With the happiness of the herbivores in the area comes the complete contentedness of the predators. The Moniko pride (actually only half of the pride) made 7 kills on one morning about a week ago. The Enkoyeni pride (not to be outdone!) have spread themselves through their range hammering all they can reach. Interestingly at this time of year when prey is so abundant the prides around the OMC often split and separate into smaller groups or even individuals. Currently the Moniko pride are scattered around the four rocky hills in their range. The two males, as of this evening, were on Naronyo hill; 4 females are just below the observation point south of the Eseketa valley; three females with cubs have been moving between their rocky stronghold at the top end of the Kereput stream and the Eseketa Valley; and – great news – in the last week we have had the first sightings of yet another two new cubs in this pride.
Speaking of new cubs, the biggest news on the conservancy in the past week is that Nalepo, the cheetress who six weeks ago gave birth on the slopes of Naronyo hill, has for the first time (yesterday morning) brought her 6 cubs down the hill and onto the plains. In the past 24 hours she has moved them onto Porini hill and then even further south-west until now, as we type and the sun sets behind the rain, she is no more than two kilometers from Mara Plains, hunkered down in the grass with six little fur-balls curled up between her legs.
In news of the conservancies leopards, returning from a bush walk recently guests were lucky enough to find drag-marks of a very recent leopard kill. Upon following it up and with some great CSI (crime scene investigation) the kill was found, a fully grown male impala, on the ground and partially eaten. This being a sign that ‘Yellow’ the resident dominant male was in this area on the Kereput stream.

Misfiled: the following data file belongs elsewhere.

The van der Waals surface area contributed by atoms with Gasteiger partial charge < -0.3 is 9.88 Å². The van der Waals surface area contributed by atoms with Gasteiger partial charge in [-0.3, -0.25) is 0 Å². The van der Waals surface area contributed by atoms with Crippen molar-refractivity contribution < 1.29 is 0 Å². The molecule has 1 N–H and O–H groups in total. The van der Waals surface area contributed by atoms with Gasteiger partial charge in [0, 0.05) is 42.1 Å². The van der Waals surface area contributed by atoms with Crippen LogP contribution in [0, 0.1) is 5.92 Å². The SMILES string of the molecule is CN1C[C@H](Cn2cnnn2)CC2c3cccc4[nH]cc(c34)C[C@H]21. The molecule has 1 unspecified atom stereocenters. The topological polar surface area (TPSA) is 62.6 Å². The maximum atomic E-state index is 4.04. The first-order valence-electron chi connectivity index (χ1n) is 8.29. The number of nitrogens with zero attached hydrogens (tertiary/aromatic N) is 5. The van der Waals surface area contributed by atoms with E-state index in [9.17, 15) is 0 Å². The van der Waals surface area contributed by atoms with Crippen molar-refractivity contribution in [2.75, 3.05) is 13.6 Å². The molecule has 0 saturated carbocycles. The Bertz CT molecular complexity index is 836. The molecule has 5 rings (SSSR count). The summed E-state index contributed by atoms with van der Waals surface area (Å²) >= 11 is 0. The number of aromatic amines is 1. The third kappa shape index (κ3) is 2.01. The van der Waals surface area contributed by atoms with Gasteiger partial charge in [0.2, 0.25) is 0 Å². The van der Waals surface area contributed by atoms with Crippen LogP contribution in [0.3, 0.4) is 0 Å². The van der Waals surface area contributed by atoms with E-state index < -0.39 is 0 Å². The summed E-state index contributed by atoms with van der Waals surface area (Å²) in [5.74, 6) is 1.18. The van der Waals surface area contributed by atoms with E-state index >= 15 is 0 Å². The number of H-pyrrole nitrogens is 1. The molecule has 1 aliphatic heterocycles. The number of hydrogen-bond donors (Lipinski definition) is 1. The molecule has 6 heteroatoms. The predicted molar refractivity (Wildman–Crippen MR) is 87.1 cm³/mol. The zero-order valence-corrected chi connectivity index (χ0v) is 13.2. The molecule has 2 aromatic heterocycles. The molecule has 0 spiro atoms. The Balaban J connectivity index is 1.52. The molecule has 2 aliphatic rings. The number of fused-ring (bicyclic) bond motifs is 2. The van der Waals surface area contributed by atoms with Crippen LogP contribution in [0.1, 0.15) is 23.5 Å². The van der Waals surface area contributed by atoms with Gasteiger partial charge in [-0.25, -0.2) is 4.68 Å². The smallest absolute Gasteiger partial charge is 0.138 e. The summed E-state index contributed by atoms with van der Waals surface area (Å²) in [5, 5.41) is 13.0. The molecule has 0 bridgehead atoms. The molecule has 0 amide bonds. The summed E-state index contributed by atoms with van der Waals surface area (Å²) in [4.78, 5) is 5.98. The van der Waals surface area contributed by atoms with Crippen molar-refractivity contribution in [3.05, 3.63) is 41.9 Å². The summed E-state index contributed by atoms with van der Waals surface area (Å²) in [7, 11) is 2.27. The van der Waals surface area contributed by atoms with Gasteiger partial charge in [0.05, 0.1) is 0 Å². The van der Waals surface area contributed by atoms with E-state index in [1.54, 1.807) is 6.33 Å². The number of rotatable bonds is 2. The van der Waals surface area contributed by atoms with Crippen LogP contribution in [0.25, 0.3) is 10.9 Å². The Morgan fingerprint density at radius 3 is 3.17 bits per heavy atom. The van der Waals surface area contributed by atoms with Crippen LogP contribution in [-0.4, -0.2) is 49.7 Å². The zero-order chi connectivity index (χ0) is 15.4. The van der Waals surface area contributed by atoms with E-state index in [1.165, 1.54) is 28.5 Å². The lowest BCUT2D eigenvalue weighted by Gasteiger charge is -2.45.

Acacia the Olare-Motorogi’s queen leopard has been very active this month as has her cub who we are very happy to report is looking very healthy and growing fast. Fig, Acacia’s cub from the Christmas before last is also very well and making her own kills regularly. An incredible sighting in this last week (probably one of the sightings of the month) was watching Fig chase, corner and then proceed to bully and cuff a young male hyena. She actually left her kill safely in a tree to descend and harass the hyena who tucked up his back end at her playful onslaught.
That’s it for now. Thank you for taking the time to read. Another report in a couple of weeks where we will add to the highlights of the month. One would be the ground horn bill sequence (one shot of which is at the top of the page), another would be the giant kingfisher on the sandbank in the river below the Mara Toto mess tent, and Kevin’s finding of a black rhino would have to be up there. Watch this space.